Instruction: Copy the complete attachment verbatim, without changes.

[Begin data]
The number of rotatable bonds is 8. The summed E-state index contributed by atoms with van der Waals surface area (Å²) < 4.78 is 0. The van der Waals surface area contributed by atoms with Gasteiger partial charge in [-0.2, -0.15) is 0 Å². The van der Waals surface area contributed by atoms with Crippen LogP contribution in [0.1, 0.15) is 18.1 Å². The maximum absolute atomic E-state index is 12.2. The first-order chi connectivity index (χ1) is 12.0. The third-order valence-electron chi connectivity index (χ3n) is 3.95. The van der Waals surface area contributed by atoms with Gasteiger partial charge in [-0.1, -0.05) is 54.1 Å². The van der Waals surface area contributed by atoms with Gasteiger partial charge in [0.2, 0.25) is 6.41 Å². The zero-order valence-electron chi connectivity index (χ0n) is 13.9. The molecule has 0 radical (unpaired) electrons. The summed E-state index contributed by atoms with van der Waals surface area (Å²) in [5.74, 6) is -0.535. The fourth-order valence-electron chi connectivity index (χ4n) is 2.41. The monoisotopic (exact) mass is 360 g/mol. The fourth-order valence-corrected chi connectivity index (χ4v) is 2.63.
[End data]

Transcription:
The number of rotatable bonds is 8. The summed E-state index contributed by atoms with van der Waals surface area (Å²) < 4.78 is 0. The van der Waals surface area contributed by atoms with Gasteiger partial charge in [-0.2, -0.15) is 0 Å². The van der Waals surface area contributed by atoms with Crippen LogP contribution in [0.1, 0.15) is 18.1 Å². The maximum absolute atomic E-state index is 12.2. The first-order chi connectivity index (χ1) is 12.0. The third-order valence-electron chi connectivity index (χ3n) is 3.95. The van der Waals surface area contributed by atoms with Gasteiger partial charge in [-0.1, -0.05) is 54.1 Å². The van der Waals surface area contributed by atoms with Gasteiger partial charge in [0.2, 0.25) is 6.41 Å². The zero-order valence-electron chi connectivity index (χ0n) is 13.9. The molecule has 0 radical (unpaired) electrons. The summed E-state index contributed by atoms with van der Waals surface area (Å²) in [5.74, 6) is -0.535. The fourth-order valence-electron chi connectivity index (χ4n) is 2.41. The monoisotopic (exact) mass is 360 g/mol. The fourth-order valence-corrected chi connectivity index (χ4v) is 2.63.